Sdffds Essay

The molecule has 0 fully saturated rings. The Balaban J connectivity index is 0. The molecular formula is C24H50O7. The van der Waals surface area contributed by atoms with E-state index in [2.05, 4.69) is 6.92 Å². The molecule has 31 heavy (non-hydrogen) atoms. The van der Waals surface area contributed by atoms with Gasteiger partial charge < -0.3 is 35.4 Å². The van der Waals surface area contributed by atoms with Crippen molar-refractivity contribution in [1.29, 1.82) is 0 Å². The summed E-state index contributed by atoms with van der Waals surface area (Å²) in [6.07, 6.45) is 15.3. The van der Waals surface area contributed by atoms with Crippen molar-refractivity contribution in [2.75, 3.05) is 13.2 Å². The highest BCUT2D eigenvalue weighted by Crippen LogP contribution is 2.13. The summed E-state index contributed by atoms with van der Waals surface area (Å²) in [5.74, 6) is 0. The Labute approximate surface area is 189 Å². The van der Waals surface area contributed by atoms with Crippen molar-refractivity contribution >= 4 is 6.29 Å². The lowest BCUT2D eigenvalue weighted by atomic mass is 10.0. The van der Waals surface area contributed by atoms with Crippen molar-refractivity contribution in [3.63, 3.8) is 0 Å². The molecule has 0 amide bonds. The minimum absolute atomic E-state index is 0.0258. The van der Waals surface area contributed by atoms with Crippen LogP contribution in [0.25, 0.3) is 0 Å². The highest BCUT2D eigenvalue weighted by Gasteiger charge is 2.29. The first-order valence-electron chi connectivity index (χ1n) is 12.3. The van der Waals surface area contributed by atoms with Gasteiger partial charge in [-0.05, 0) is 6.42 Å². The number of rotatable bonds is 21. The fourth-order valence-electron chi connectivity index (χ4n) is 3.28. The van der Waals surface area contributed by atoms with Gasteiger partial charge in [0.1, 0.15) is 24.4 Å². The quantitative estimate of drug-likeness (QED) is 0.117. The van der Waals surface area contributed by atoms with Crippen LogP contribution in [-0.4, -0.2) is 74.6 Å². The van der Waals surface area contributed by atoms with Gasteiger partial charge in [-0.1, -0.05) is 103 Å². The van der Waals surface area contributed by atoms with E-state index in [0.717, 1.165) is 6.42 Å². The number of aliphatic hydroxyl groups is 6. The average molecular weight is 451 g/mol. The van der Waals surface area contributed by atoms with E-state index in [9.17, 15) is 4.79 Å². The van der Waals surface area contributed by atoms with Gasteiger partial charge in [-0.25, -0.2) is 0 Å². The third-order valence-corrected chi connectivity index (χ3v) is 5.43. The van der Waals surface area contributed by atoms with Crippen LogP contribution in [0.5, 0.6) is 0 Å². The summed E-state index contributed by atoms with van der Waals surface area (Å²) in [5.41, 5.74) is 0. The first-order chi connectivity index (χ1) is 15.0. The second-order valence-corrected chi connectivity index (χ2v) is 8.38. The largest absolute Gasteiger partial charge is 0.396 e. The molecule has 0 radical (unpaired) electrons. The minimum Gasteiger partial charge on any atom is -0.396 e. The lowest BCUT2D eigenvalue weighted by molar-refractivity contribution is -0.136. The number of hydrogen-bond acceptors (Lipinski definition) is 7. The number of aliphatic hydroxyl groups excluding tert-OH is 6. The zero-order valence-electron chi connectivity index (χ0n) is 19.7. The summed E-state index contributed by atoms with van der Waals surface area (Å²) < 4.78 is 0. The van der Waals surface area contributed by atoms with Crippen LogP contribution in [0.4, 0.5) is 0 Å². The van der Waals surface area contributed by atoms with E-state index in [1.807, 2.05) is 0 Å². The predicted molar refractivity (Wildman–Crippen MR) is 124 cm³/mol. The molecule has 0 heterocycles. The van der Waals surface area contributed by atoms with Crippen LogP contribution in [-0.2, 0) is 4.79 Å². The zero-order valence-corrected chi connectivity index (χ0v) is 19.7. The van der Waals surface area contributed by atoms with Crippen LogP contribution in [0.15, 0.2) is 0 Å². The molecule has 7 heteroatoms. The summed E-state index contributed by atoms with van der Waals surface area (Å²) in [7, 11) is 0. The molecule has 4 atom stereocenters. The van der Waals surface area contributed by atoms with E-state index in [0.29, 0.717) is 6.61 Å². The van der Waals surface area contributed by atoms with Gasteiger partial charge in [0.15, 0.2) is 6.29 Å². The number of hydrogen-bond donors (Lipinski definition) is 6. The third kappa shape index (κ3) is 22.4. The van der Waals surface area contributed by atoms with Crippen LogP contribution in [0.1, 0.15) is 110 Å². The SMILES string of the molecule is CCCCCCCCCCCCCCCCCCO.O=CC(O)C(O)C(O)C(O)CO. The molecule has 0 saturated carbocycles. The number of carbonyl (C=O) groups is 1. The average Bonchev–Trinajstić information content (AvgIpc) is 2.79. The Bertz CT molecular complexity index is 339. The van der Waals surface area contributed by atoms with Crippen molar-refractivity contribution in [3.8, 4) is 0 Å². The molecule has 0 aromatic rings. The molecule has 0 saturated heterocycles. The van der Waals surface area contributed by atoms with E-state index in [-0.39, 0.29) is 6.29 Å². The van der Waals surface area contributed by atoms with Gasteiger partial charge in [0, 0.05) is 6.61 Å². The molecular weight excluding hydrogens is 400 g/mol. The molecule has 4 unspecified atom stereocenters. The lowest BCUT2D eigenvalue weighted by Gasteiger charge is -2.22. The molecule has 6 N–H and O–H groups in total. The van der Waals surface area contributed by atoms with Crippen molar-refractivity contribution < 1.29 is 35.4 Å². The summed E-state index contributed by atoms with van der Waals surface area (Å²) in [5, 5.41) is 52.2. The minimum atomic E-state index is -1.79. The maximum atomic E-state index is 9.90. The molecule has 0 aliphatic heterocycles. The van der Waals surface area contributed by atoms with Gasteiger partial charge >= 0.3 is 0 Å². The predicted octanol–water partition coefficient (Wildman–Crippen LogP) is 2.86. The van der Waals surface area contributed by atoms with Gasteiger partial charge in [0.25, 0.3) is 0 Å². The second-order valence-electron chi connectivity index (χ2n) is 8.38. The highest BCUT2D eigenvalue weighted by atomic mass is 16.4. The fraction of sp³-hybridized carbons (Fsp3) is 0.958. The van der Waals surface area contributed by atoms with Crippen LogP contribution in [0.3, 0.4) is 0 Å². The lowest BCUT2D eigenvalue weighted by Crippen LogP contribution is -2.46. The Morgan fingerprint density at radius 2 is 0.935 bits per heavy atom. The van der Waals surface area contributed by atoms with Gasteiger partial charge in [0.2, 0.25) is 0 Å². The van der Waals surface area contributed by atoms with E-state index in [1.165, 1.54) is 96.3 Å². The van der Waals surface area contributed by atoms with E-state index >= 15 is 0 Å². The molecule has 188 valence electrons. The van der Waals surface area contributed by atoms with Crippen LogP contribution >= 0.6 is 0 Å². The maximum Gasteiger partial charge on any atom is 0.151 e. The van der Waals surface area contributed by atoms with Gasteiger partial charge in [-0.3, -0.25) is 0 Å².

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Shale Gas in Europe: Challenges and Opportunities Jude Clemente Energy Analyst JTC Energy Research Associates, LLC San Diego State University August 2012 Jude Clemente is Principal at JTC Energy Research Associates, LLC and affiliated with the Department of Homeland Security at San Diego State University. He holds an MS in Homeland Security from SDSU and a MBA in Finance from Saint Francis University. Clemente’s research specialization is oil and gas supply at the national and international levels. He is a frequent contributor to Oil & Gas Journal and Energy Pulse, and his most recent work has appeared in Oil & Gas Financial Journal, Journal of Energy Security, Pipeline & Gas Journal, E&P, The American Oil & Gas Reporter, Petróleo, and Public Utilities Fortnightly. Contact Information: judeclemente21@msn.com; 619-602-9089 Electronic copy available at: http://ssrn.com/abstract=2142176 Abstract Rapidly evolving technologies and services have ignited a shale gas revolution in the United States. In April 2011, an initial assessment by the U.S. Energy Information Administration (EIA) revealed that shale gas is a “global phenomenon,” and many countries want to use more natural gas to reduce greenhouse gas emissions and backup intermittent wind and solar power. The emerging frontier could be Europe, the world’s largest gas importer, where a healthy resource has governments debating whether shale gas should mitigate a risky dependence on Russia and its quarter share of proven global reserves. The current analysis outlines the three key challenges and opportunities that exist for domestic shale gas to make a material difference in Europe (Exhibit 1). As regional markets become more integrated, the chance that Europe could become more self-sufficient is fundamental to understanding the dynamics of the emerging global gas market.

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